Council Debates Capstone Plan

Article excerpt

Byline: Diane Dietz The Register-Guard

The Eugene City Council wants to know how much its bargaining chip of $10 million in property tax breaks can leverage out of Capstone Collegiate Communities, a national developer hoping to build an $89 million student housing project in downtown.

Councilors on Monday discussed, and disagreed, on the style and tone of how to grant such an exemption - with a "please," by negotiation or leveling a demand.

A lot of projects downtown have required taxpayer help over the years, Mayor Kitty Piercy reminded councilors. "There is nothing that is happening downtown that hasn't taken the city to step up as a partner, so the question is, are we getting what we should for that partnership?" she said.

Capstone is in a hurry. It wants to break ground in June at the old PeaceHealth clinic site at West 13th Avenue and Olive Street, and catch the University of Ore gon student apartment hunt in the fall of 2013.

But the council, which has until July to decide on any tax breaks, is looking for guarantees about management of the 359-unit, 1,200-student housing development.

Written testimony pouring into the city - even before a public hearing slated for April 23 - is raising hopes for a busy, occupied downtown, and raising fears that Capstone will create a student ghetto.

Capstone representatives have made themselves available to neighbors and community groups and have freely answered questions, several city councilors said.

Among Capstone's suggestions: The developer likely would hire a local general contractor to build the complex, Eugene planner Nan Laurence told the council.

Capstone officials have said they're open to having a police substation on the site, Laurence said, and have met with the Eugene police chief to discuss that possibility.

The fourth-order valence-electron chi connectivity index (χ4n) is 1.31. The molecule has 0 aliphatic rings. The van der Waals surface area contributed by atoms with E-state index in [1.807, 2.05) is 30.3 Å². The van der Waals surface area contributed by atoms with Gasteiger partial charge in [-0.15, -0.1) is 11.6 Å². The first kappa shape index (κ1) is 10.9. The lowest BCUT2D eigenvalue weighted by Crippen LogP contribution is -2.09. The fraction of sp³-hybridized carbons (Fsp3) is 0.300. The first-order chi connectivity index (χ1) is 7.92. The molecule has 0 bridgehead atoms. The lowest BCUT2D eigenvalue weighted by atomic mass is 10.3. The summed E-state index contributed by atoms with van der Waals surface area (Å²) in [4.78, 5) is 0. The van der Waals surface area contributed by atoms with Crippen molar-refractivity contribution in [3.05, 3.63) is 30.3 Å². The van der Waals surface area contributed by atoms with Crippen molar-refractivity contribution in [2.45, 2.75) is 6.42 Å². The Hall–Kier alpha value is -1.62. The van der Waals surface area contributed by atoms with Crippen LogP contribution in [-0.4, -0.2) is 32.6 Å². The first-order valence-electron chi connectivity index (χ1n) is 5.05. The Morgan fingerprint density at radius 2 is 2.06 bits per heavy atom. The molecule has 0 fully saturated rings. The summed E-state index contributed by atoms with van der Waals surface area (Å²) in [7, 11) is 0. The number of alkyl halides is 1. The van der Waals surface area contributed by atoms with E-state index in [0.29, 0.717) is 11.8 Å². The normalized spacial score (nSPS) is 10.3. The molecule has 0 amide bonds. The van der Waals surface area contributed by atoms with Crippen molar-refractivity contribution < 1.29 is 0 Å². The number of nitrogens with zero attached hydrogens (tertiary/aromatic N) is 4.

One of the biggest issues raised about the project has been how the five-story complex spread over 5.3 acres would be managed. Capstone officials have said they plan to hire five full-time and 12 to 15 part-time managers, Laurence said.

But councilors Alan Zelenka and George Brown on Monday raised concerns about what would happen if Capstone sold the property. Capstone officials have said that a buyer would probably hire Capstone to continue managing the property, city documents show.

"Nothing could be further from the truth," Brown declared Monday.

He said he had researched 18 Capstone projects nationally and found that they had all been sold and were managed by other firms - and that the maintenance, security and cleanliness deteriorated thereafter.

"There's no guarantee that this will be well-managed," Brown said of the Eugene project.

After Monday's council work session, Capstone representative Conrad Sick said there are "no guarantees" that Capstone would continue to own and manage the project, but he added that any owner would have on-site management.

"The size of the project itself is going to demand on-site management," he said. …